May 18, 2013
    My hard max limit is 2GB, as then I will likely be better off with a dedicated server for the task.

    My hard low limit is really 128MB. With some swapping I can run NSD for all of my domains and/or Mumble, or a comfortable LEMP stack with a low-RAM consumer (Chyrp is a great example of this, although it uses MySQL it's very fast and even moreso when you enable the cacher module). Actually, I can do all 3.

    In 256MB, I can run either SRCDS (Source engine dedicated server), and "light Java application usage" can begin here -- a small Minecraft server, or a lightly-used Jenkins instance. These will likely swap somewhat, and it can hurt (especially Minecraft).

    My general limit is 512MB. I ran run a larger Minecraft server, or tune a LEMP stack to eat more RAM. I can also run Jenkins a bit more carelessly.

    At 1GB I'm usually running more stuff than a simple LEMP stack and this will be the point where a dedicated server would be handy.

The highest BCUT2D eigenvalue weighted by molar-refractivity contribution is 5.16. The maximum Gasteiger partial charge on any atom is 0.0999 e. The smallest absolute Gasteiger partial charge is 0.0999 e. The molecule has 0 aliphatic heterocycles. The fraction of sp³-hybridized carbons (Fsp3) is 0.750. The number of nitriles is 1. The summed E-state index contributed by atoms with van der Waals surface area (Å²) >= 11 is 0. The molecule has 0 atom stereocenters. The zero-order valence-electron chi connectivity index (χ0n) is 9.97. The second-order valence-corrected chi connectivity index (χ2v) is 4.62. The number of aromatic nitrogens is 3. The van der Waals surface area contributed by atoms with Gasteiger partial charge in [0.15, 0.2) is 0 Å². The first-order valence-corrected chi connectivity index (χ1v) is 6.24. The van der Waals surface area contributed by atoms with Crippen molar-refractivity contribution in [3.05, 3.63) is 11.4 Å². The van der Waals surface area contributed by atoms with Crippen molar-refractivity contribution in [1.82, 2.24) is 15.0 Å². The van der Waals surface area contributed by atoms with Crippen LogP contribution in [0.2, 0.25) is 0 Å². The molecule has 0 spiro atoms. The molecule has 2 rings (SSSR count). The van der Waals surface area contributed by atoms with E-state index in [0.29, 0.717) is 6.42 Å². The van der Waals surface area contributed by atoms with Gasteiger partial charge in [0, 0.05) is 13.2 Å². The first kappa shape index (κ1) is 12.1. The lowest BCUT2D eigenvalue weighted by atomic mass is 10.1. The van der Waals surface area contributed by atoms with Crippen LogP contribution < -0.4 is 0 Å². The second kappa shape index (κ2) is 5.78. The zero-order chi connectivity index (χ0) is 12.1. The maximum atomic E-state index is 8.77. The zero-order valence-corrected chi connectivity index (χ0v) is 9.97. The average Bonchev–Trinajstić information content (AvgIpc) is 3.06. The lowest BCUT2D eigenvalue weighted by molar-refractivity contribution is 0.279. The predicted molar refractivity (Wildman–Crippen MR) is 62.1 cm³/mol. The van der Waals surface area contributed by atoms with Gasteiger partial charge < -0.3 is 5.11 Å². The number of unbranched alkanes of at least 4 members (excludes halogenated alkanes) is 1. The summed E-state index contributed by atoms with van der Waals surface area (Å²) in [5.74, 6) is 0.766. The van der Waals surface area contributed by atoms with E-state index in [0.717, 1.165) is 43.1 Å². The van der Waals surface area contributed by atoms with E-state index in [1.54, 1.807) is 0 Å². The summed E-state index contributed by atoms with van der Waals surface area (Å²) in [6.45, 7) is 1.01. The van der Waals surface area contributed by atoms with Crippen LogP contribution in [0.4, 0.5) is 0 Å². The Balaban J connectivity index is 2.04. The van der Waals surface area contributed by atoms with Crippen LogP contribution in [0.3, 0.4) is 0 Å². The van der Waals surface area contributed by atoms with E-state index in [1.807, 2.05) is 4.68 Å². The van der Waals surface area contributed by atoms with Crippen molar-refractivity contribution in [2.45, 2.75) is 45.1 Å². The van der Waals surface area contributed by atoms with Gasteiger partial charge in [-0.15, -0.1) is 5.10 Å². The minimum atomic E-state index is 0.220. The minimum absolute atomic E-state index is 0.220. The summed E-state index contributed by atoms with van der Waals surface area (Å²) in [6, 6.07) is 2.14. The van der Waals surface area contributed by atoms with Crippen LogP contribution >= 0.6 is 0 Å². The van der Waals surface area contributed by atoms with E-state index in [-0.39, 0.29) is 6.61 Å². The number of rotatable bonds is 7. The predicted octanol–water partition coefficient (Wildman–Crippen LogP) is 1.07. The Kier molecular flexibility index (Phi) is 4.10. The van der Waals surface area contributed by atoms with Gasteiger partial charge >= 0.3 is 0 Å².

At 2GB (my hard limit), I stop upgrading and jump to dedicated server if I need to go any further. If I'm at this point, I'm likely running multiple gameservers on the box from Minecraft to BYOND to Source.
     
  3. wdq

    wdq Quade

    208
    56
    May 11, 2013
    I typically purchase VPS's with 512MB of RAM since most of them are used for web application stacks.

    Most of the time I'll only be using around half of my memory so I could probably go with 256MB but then I'd have to worry about usage spikes, or some application having issues, so I really prefer to have some overhead.